Thursday, June 26, 2003

Advance Warning

Blogging will be non-existent for a couple of days - a least until Monday. We are off to San Francisco for my wife's god-daughter's wedding. I'm not playing pipes for this one. I won't know how to act. I haven't sat in a pew wearing trousers for a wedding in years and years. I suppose it will be a nice change from standing for the whole thing.

James Boswell: Theologian

And a rather modern theologian at that. I found this in Jeremy Clarke’s “Low Life” column in the 7 June number of the Spectator. He copied it from Boswell’s Corsica journal:

19 October 1765. While I stopped to refresh my mules at a little village, the inhabitants came crowding about me. When they were informed of my country, a strong, black fellow said, ‘English! They are barbarians; they don’t believe in the great God.’ I told him, ‘We do believe in the great God, and in Jesus Christ too.’ ‘And the Pope?’ ‘No.’ ‘And why?’ This was a puzzling question in these circumstances, for there was a great audience to the controversy. I thought I might try a method of my own and gravely replied, ‘Because we are too far off.’ A very new argument against the Pope’s universal infallibility. ‘Too far off? Why, Sicily is as far off as England. Yet in Sicily they believe in the Pope.’ ‘Oh,’ said I. ‘We are ten times further off than Sicily.’ ‘Aha,’ said he, and seemed satisfied. I question whether any of the learned reasonings of our Protestant divines would have had so good an effect.

Could this be where American theologians learned that we in far-distant America don’t have to pay much attention to decrees from the Polish Pope. Why, he couldn’t possibly understand us. We’re even farther off than England.

Regula Sancta

Jeff of the redoubtable El Camino Real has asked me to write something about the secular Carmelite rule.

Jeff: I'm not ignoring you. Really. I put together a few notes and when I get some uninterrupted free time I will indeed publish something here.

Last Weekend

The Highland Games in San Diego was a bit of a mixed bag. I knew I didn’t have the timed medley down well enough for the Saturday competition so I didn’t go down on that day. I went down for Sunday’s QMM and thirty seconds before we were to go on my bass drone refused to strike in. So I scratched that comp also. So I didn’t compete at all.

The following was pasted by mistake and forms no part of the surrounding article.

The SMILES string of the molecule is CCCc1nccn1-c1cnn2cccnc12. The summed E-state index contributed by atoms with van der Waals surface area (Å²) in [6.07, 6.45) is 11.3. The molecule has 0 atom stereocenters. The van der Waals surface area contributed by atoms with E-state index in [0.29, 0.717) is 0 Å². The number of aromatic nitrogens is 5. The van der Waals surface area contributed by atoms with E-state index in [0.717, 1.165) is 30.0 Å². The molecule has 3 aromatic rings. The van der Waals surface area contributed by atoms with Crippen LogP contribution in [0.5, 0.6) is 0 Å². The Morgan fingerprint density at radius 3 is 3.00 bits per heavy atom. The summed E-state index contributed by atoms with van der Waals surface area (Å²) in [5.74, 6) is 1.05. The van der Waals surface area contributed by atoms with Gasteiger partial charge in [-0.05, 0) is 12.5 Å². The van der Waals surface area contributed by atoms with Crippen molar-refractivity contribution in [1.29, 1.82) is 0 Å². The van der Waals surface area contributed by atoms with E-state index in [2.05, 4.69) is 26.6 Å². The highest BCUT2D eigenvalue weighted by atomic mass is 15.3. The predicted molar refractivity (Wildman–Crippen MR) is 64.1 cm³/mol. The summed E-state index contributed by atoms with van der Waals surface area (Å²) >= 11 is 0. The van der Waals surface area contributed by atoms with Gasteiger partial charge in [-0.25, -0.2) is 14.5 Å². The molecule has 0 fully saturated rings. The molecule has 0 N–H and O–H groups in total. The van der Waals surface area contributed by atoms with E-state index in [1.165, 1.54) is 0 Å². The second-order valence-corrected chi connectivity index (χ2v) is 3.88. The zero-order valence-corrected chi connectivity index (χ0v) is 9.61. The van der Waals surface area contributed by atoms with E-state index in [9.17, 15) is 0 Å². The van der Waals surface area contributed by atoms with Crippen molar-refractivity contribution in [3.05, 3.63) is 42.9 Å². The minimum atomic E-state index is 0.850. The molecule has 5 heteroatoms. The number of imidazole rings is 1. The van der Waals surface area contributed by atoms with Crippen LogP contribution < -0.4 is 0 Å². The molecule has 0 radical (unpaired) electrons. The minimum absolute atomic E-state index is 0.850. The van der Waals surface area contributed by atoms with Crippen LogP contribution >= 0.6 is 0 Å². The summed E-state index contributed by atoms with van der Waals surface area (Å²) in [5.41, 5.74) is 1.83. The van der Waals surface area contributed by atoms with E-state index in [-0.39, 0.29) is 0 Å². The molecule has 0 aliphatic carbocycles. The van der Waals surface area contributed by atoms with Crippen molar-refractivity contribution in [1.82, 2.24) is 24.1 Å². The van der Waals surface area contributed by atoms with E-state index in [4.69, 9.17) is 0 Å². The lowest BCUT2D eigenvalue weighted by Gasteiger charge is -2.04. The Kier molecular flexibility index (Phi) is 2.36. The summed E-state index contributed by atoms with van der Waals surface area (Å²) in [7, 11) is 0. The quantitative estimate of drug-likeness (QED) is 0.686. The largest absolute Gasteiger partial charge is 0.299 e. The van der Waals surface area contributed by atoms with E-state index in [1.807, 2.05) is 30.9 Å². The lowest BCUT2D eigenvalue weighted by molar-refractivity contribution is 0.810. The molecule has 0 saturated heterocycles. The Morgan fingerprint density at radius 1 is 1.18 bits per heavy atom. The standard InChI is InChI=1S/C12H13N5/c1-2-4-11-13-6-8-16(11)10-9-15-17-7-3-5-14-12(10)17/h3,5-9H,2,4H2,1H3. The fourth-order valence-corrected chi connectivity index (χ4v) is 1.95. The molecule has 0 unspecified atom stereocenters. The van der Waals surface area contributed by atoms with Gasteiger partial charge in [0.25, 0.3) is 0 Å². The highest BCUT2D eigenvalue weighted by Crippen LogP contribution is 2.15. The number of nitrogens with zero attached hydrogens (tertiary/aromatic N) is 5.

The band didn’t do too badly: third place both days out of 9 bands in our category. We prefer first place, but third salves the wounded spirit somewhat.

This is traditionally a very hot venue. It’s usually in the 90s. This weekend was overcast and quite cool. This is usually nice weather in which to play pipes. But we were tuned for warmer weather which resulted in a rather flat sound and may have had something to do with some of the noticeable skirls.

We’ll try again in Pleasanton.

Nero Wolfe

You will have noticed the “Save Nero Wolfe” entry on the permanent roll at the left. It has been there almost since the inception of this blog and refers to the outstanding television series based on Rex Stout’s novels, which outstanding series was cancelled last year by the A&E cable network. A&E has, after much badgering, decided to release the first season (there were two) of Nero Wolfe episodes on DVD. I received mine today and they are magnificently done. The colour, the sound, everything. If you miss the series as much as I do, you can get hold of the DVD’s at a few outlets, the most expensive of which is the A&E store itself. Although, the A&E store does include a “free” poster. If the price at A&E is a bit steep and you’ve no more wall space for a poster, try DeepDiscountDVD at about half the A&E store price. The music alone is worth the price.

Caveat: The box says "complete". However, A&E made these DVDs from the edited masters that were used for the re-runs. There are several scenes cut from these DVDs. Some of the boxes also mention that they have closed captioning. While the original runs of the series did, these DVDs don't. A&E is aware of the problems and is in the process of remedying them. You may want to wait until the "complete" DVDs are available. Or not. The set available now is pretty darn good.

The New Improved Blogger